One of the most entertaining things about writing this blog, is seeing the search terms that people have used to find it. Some of them leave me completely befuddled ("Giraffe eating man"), and some are amusing combinations of words that happened to be in a particular post. But my favorite ones take the form of questions.

(by Nanecakes)
I am pretty sure that most of the questions people have used to find my blog are not answered in my blog, and I hate the thought of disappointing people. So I thought I would take some time and answer a few of my favorites.

(All of these are actual 'search terms' that showed up on my blogger stats, I am not making these up.)



1. "Do neurons make you smart?"


This is a surprisingly interesting question. My answer is probably. All the evidence points to us needing neurons to think.  When neurons get damaged in certain parts of the brain, things start going badly in the 'smart' department. If you had no neurons, you probably couldn't think. 
There are two caveats that make this question interesting. 

1. Sometimes things that do not have neurons act 'smart' (see my post about the almost-neurons of the Venus Fly trap)

2. If neurons make you smart, they also make you stupid. You need neurons to perform a 'stupid' action just as much as you need neurons to perform a 'smart' action. An example here is when I am trying to drive somewhere I don't often go, I might accidentally find myself on my way to work.  I might think "how stupid of me, I wasn't even thinking" And it would be true.  The stupid action of turning the wrong way is because my striatal neurons have encoded the drive to work really strongly. 



2. "Does Shrek wear pants?"

This question directed someone to my post "How animals, Shrek, and Yoda stimulate your neurons."

And yes, in fact, Shrek does wear pants, though I had to google that term myself to find out. The issue here is that Shrek's pants are a dark olive color, close in hue to his skin tone, making it hard to tell and remember that he is wearing pants under that short tunic thing. 

UPDATE: 8/6/12 I have been informed by an astute reader that Shrek does not in fact wear 'pants' but rather 'tights'.  I suppose this is a more accurate description of his attire, so I formally apologize for spreading Shrek-related misinformation.

3. "Why is it better to play female Mass Effect?"


This is sort of answered by "4 reasons all women should play Mass Effect" But the question is specifically referring to playing the game as a woman rather than as a man.

A lot of people play Mass Effect as a woman because they think the voice-acting is better. (I agree with this)

I imagine most women play Mass Effect as a woman for the same reason most men play Mass Effect as a man. It's more fun to be a character when you can relate yourself to the character. I think it would be great if everyone played Mass Effect as a woman in a perspective taking experiment.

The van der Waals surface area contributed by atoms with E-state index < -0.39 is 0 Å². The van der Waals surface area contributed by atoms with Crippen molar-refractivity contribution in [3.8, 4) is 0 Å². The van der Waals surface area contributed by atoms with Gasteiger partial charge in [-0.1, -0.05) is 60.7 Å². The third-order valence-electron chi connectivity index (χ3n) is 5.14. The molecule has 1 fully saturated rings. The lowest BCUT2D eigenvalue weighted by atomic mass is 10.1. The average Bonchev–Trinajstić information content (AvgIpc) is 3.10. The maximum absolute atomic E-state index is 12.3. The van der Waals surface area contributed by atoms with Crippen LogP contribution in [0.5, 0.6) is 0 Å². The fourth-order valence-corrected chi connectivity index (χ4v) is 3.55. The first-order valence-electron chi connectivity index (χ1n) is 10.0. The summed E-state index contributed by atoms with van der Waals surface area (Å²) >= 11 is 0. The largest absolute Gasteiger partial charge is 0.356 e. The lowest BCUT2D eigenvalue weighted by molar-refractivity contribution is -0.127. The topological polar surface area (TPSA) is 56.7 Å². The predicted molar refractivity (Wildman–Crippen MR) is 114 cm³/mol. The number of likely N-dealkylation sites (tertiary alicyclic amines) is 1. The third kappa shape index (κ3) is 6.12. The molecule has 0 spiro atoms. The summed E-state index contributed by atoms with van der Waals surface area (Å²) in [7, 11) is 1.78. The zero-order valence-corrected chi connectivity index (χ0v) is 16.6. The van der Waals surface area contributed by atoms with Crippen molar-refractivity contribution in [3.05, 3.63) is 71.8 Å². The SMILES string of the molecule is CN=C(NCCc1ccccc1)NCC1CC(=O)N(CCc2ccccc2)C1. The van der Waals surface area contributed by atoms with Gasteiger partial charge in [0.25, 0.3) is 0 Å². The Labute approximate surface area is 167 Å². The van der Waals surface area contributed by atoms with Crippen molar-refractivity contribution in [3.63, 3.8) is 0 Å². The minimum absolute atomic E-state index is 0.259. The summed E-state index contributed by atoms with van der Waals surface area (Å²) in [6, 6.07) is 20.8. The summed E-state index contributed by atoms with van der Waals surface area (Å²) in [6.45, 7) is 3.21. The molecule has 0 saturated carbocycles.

And I think Commander Shepard makes an excellent role model for young girls aspiring to one day save the galaxy.


FemShep Barbie (pure genius from Introverted Wife)
(FemShep Barbie would be such great friends with my Computational Neuroscientist Barbie!)


Readers, I hope you have found this post informative. I plan to continue answering these important questions for you in the future. 

© TheCellularScale

Friday, August 3, 2012

The effect of familiar male voices on neurons

male zebra finch trying to impress female (Max-Planck)
Zebra finches are a popular model for language learning because unlike most research animals which may have instinctual vocalizations, zebra finches (the male ones at least) learn their signature song from experience.

The importance of social experience in male song learning is clear, but what about the effect of social experience on the female response to the male voice?

Menardy et al., 2012 (figure 2C)

Menardy et al., (2012) have recently analyzed the neural response in females to the male distance calls (not songs).  They tested the  response in anesthetized birds, but also in awake, alert birds. To do so, they used a nifty little recording device that they mounted on the back of the females.


They tested the response of the neurons in the caudomedial nidopallium (NCM) to the calls of the female's mate (4 months spent together), a non-mate familiar male (3 days spent together), and an unfamiliar male (complete stranger).

In general, the neurons in the female NCM responded more strongly to the calls of the males that they knew than to the stranger's call. 

Menardy et al., 2012 (figure 5A)

So why is this and what does it mean? The authors point out that this change in neural response could be a result of extensive social interactions (the female bird spent some quality time with the mate and the familiar male), or it could be a result of having heard the call before. 

In other words, Is the NCM encoding a recognition signal ('ah, that's Nick's voice') or a familiarity signal ('I've heard this sound before')?

It is likely that some form of neuroplasticity is taking place during the male-female interactions, but the mechanisms and the meaning behind it are not clear yet. Some interesting experiments might be to test the effect of traditional 'learning disruptors' (such as protein synthesis inhibitors) on this neural preference for familiarity. 

© TheCellularScale

ResearchBlogging.org
Menardy F, Touiki K, Dutrieux G, Bozon B, Vignal C, Mathevon N, & Del Negro C (2012). Social experience affects neuronal responses to male calls in adult female zebra finches. The European journal of neuroscience, 35 (8), 1322-36 PMID: 22512260